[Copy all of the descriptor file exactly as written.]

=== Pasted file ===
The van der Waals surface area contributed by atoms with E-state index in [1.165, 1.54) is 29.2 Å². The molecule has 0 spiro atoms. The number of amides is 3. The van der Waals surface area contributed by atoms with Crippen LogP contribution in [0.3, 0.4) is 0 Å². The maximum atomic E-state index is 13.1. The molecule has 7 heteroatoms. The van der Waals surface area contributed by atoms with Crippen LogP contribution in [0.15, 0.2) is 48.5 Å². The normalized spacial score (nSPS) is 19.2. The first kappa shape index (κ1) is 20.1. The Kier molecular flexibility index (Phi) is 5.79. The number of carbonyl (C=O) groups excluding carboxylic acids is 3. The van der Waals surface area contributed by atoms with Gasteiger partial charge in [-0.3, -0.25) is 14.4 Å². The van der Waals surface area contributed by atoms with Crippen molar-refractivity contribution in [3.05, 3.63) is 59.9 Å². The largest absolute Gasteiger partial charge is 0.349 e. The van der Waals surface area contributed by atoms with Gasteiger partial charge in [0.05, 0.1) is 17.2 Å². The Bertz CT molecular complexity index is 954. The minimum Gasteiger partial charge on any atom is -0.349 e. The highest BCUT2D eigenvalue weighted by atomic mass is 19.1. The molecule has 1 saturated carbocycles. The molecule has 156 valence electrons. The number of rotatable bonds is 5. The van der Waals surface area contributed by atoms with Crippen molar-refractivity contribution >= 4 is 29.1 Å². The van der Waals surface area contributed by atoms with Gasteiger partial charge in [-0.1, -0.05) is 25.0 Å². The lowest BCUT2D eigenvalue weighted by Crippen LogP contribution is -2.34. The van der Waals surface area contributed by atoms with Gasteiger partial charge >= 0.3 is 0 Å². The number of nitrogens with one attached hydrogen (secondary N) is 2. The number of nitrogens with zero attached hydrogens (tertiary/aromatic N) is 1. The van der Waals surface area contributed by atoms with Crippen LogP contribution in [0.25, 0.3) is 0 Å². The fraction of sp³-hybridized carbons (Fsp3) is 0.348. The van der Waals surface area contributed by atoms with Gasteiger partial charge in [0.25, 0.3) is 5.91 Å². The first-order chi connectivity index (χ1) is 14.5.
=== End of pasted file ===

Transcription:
The van der Waals surface area contributed by atoms with E-state index in [1.165, 1.54) is 29.2 Å². The molecule has 0 spiro atoms. The number of amides is 3. The van der Waals surface area contributed by atoms with Crippen LogP contribution in [0.3, 0.4) is 0 Å². The maximum atomic E-state index is 13.1. The molecule has 7 heteroatoms. The van der Waals surface area contributed by atoms with Crippen LogP contribution in [0.15, 0.2) is 48.5 Å². The normalized spacial score (nSPS) is 19.2. The first kappa shape index (κ1) is 20.1. The Kier molecular flexibility index (Phi) is 5.79. The number of carbonyl (C=O) groups excluding carboxylic acids is 3. The van der Waals surface area contributed by atoms with Gasteiger partial charge in [-0.3, -0.25) is 14.4 Å². The van der Waals surface area contributed by atoms with Crippen molar-refractivity contribution in [3.05, 3.63) is 59.9 Å². The largest absolute Gasteiger partial charge is 0.349 e. The van der Waals surface area contributed by atoms with Gasteiger partial charge in [0.05, 0.1) is 17.2 Å². The Bertz CT molecular complexity index is 954. The minimum Gasteiger partial charge on any atom is -0.349 e. The highest BCUT2D eigenvalue weighted by atomic mass is 19.1. The molecule has 1 saturated carbocycles. The molecule has 156 valence electrons. The number of rotatable bonds is 5. The van der Waals surface area contributed by atoms with Crippen molar-refractivity contribution >= 4 is 29.1 Å². The van der Waals surface area contributed by atoms with Gasteiger partial charge in [-0.1, -0.05) is 25.0 Å². The lowest BCUT2D eigenvalue weighted by Crippen LogP contribution is -2.34. The van der Waals surface area contributed by atoms with Gasteiger partial charge >= 0.3 is 0 Å². The number of nitrogens with one attached hydrogen (secondary N) is 2. The number of nitrogens with zero attached hydrogens (tertiary/aromatic N) is 1. The van der Waals surface area contributed by atoms with Crippen LogP contribution in [0.25, 0.3) is 0 Å². The fraction of sp³-hybridized carbons (Fsp3) is 0.348. The van der Waals surface area contributed by atoms with Gasteiger partial charge in [0.25, 0.3) is 5.91 Å². The first-order chi connectivity index (χ1) is 14.5.